Poor interpersonal communication seems to some up quite frequently these days when people are discussing workplace issues or analysing the reasons behind various problems. But is it really the felon, or has some underlying situation caused the communication breakdown? Is ‘poor communication’ becoming a scapegoat that allows us to ignore the real problems plaguing the workplace? How often do organisations mistake ‘poor communication’ as the real problem when in actual fact it is merely a symptom?
Let’s say someone on your team has something to contribute to a discussion, but sits silently because you are known to talk over the top of people and put down ideas when someone appears to offer an alternative point of view. Poor communication is the result – but the cause is lack of trust based on prior experiences.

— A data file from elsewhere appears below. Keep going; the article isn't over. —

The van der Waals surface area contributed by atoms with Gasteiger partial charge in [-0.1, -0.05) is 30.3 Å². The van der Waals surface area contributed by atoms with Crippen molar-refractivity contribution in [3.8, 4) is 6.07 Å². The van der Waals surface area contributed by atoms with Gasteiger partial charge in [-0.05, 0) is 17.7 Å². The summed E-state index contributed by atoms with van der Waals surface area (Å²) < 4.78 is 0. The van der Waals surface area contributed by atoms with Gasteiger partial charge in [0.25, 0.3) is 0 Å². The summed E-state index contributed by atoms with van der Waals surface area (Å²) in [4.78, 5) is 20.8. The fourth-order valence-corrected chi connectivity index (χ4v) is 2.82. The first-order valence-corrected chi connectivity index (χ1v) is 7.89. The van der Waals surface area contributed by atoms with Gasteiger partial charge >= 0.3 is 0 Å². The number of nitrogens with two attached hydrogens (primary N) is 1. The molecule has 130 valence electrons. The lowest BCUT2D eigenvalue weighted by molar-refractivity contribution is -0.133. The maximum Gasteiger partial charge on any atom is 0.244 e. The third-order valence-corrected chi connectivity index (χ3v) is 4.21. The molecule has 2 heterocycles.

What will happen if professionals don’t pass necessary information along to support staff? Poor communication is the inevitable result but the cause might well be lack of respect or consideration.
Today, many workplaces contain employees of varying ethnic, religious and cultural backgrounds. In such situations miscommunication is almost inevitable, but if it happens a lot you might want to examine whether the underlying cause is a lack of understanding or even intolerance. Poor communication may be the effect rather than the cause, and an underlying prejudice may be the real issue.
The point is when you hear poor communication cited as the cause of a problem, you would do well to probe a little deeper before deciding how to respond – communication issues are seldom ever just skin-deep.